My must read of the day is "White House works to flip Obamacare narrative," in Politico:
On Wednesday the CEOs of several health insurance companies will head to the White House to meet with adviser Valerie Jarrett and chief of staff Denis McDonough, two industry sources said. And a top Health and Human Services official will update House Democrats on the glitchy health care enrollment site.
The president himself appeared Tuesday in an Organizing for Action You Tube video, asking supporters to spread the word about what Obamacare means to ordinary people — and promising to get the broken website fixed.
The White House basically has two battle lines in the Obamacare wars right now: The technology front, as tech experts from around the country have been called in to try to diagnose and repair the incredibly complex system. And there’s a battle of public perception, as the White House works to keep worried allies in line —the reason for those meetings with health plan leaders and Democrats on the Hill.
Changing the narrative isn't easy.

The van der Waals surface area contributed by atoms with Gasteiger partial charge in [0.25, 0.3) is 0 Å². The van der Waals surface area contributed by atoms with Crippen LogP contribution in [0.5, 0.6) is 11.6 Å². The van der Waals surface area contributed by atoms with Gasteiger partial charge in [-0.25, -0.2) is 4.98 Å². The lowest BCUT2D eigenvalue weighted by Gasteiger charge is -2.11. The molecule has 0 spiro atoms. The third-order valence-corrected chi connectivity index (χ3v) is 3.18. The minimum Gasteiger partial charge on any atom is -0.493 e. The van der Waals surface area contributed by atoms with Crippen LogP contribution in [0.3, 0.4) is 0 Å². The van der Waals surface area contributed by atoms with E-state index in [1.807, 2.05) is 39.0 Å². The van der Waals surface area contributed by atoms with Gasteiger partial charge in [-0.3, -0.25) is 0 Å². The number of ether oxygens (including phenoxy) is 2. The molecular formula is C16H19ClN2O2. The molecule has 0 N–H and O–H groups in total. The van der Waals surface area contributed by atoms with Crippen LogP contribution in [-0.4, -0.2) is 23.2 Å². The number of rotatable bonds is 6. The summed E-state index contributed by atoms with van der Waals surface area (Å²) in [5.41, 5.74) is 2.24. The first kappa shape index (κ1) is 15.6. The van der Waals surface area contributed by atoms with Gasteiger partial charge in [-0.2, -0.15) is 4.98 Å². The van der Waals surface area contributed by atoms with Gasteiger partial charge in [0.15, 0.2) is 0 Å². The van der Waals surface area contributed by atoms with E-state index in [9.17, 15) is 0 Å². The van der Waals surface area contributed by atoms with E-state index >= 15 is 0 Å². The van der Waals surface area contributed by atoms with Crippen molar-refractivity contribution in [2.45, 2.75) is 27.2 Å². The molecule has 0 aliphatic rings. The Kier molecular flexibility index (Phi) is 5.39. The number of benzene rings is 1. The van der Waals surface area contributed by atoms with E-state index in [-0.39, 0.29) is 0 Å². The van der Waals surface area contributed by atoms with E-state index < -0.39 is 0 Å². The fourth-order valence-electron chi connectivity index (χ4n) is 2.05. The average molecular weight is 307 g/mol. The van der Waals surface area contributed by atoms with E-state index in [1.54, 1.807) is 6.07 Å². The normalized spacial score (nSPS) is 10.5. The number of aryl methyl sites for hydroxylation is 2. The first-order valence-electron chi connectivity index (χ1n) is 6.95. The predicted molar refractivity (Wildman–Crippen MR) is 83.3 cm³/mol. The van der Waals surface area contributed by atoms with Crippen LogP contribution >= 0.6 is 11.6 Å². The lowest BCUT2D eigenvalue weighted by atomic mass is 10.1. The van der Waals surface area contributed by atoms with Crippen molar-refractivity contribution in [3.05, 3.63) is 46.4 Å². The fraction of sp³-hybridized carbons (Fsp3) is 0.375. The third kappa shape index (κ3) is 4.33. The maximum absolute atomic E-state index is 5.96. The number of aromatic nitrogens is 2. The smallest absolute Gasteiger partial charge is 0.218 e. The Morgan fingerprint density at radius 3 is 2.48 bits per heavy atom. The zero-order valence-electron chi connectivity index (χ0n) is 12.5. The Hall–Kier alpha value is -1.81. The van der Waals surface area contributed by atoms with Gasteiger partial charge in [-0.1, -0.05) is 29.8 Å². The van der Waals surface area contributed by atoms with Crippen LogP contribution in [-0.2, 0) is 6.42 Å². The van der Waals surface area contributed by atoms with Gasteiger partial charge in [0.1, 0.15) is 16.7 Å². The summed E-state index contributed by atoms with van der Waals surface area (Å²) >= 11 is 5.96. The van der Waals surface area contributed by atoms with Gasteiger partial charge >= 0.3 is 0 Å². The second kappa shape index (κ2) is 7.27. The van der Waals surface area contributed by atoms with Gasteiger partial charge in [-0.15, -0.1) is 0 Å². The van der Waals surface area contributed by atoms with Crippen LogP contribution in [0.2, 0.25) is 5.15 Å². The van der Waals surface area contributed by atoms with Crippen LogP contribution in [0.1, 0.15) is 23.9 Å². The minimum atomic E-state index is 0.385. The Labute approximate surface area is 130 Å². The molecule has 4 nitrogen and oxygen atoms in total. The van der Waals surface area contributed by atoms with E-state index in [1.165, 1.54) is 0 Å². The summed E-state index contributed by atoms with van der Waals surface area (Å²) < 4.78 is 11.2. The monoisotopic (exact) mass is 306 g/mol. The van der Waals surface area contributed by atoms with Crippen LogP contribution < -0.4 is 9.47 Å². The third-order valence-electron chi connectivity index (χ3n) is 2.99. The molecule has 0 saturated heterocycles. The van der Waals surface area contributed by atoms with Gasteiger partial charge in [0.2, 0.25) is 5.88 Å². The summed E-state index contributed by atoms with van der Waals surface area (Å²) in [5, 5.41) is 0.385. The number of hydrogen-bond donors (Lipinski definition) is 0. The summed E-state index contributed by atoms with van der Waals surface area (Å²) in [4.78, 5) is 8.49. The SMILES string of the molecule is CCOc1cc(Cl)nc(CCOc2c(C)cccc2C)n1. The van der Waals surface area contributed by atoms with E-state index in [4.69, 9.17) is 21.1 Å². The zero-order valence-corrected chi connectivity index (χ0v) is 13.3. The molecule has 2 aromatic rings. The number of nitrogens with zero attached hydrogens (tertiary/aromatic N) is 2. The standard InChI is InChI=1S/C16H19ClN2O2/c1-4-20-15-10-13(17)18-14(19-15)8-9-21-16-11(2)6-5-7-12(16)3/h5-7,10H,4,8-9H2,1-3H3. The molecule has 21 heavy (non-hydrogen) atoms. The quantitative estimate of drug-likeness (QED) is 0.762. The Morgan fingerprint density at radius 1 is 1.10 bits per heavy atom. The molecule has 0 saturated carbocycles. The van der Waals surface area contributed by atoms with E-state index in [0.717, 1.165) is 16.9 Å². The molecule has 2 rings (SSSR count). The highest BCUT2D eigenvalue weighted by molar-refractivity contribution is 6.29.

The administration already started down this road during the president’s speech in the Rose Garden, when he noted that while "nobody is madder" than he is about the website not working, "the fact is the product of the Affordable Care Act for people without health insurance is quality health insurance that’s affordable. And that product is working."
The attempts to switch the narrative will probably be rooted in this argument, but it's a flawed one.
To say the problems with the website are a separate issue from the law is simply inaccurate. The two cannot be separated. Internet problems are symptomatic of problems in leadership and planning. Those are things that matter for the broader law.
It is not an independent problem. If the rollout of the federal exchange was this bad, how do we know the rest of the implementation won’t be bad too?